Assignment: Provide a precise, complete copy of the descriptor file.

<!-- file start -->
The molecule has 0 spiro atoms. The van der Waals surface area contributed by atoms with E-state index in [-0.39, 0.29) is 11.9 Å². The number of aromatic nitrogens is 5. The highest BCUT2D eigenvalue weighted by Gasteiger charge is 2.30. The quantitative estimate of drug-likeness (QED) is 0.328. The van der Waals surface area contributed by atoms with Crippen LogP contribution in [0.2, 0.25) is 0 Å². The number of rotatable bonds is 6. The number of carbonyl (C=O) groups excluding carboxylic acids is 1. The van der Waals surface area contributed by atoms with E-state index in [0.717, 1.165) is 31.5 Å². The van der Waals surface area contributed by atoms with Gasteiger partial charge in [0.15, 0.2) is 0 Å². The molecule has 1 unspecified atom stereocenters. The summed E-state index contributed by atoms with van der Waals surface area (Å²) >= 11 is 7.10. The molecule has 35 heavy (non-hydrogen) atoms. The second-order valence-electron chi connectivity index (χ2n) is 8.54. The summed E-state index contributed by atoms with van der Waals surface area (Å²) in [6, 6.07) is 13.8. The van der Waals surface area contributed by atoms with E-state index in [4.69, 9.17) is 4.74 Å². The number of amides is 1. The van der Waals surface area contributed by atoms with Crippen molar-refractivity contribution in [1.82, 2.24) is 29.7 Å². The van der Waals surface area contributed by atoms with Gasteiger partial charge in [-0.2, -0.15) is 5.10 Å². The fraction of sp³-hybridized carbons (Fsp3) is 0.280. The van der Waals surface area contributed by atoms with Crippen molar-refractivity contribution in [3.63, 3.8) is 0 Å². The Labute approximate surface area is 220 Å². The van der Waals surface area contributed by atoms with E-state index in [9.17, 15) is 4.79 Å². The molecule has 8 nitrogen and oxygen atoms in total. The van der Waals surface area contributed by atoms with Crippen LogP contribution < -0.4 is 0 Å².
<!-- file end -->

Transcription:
The molecule has 0 spiro atoms. The van der Waals surface area contributed by atoms with E-state index in [-0.39, 0.29) is 11.9 Å². The number of aromatic nitrogens is 5. The highest BCUT2D eigenvalue weighted by Gasteiger charge is 2.30. The quantitative estimate of drug-likeness (QED) is 0.328. The van der Waals surface area contributed by atoms with Crippen LogP contribution in [0.2, 0.25) is 0 Å². The number of rotatable bonds is 6. The number of carbonyl (C=O) groups excluding carboxylic acids is 1. The van der Waals surface area contributed by atoms with E-state index in [0.717, 1.165) is 31.5 Å². The van der Waals surface area contributed by atoms with Gasteiger partial charge in [0.15, 0.2) is 0 Å². The molecule has 1 unspecified atom stereocenters. The summed E-state index contributed by atoms with van der Waals surface area (Å²) >= 11 is 7.10. The molecule has 35 heavy (non-hydrogen) atoms. The second-order valence-electron chi connectivity index (χ2n) is 8.54. The summed E-state index contributed by atoms with van der Waals surface area (Å²) in [6, 6.07) is 13.8. The van der Waals surface area contributed by atoms with E-state index in [4.69, 9.17) is 4.74 Å². The number of amides is 1. The van der Waals surface area contributed by atoms with Crippen molar-refractivity contribution in [1.82, 2.24) is 29.7 Å². The van der Waals surface area contributed by atoms with Gasteiger partial charge in [-0.2, -0.15) is 5.10 Å². The fraction of sp³-hybridized carbons (Fsp3) is 0.280. The van der Waals surface area contributed by atoms with Crippen molar-refractivity contribution in [3.63, 3.8) is 0 Å². The Labute approximate surface area is 220 Å². The van der Waals surface area contributed by atoms with E-state index in [9.17, 15) is 4.79 Å². The molecule has 8 nitrogen and oxygen atoms in total. The van der Waals surface area contributed by atoms with Crippen LogP contribution < -0.4 is 0 Å².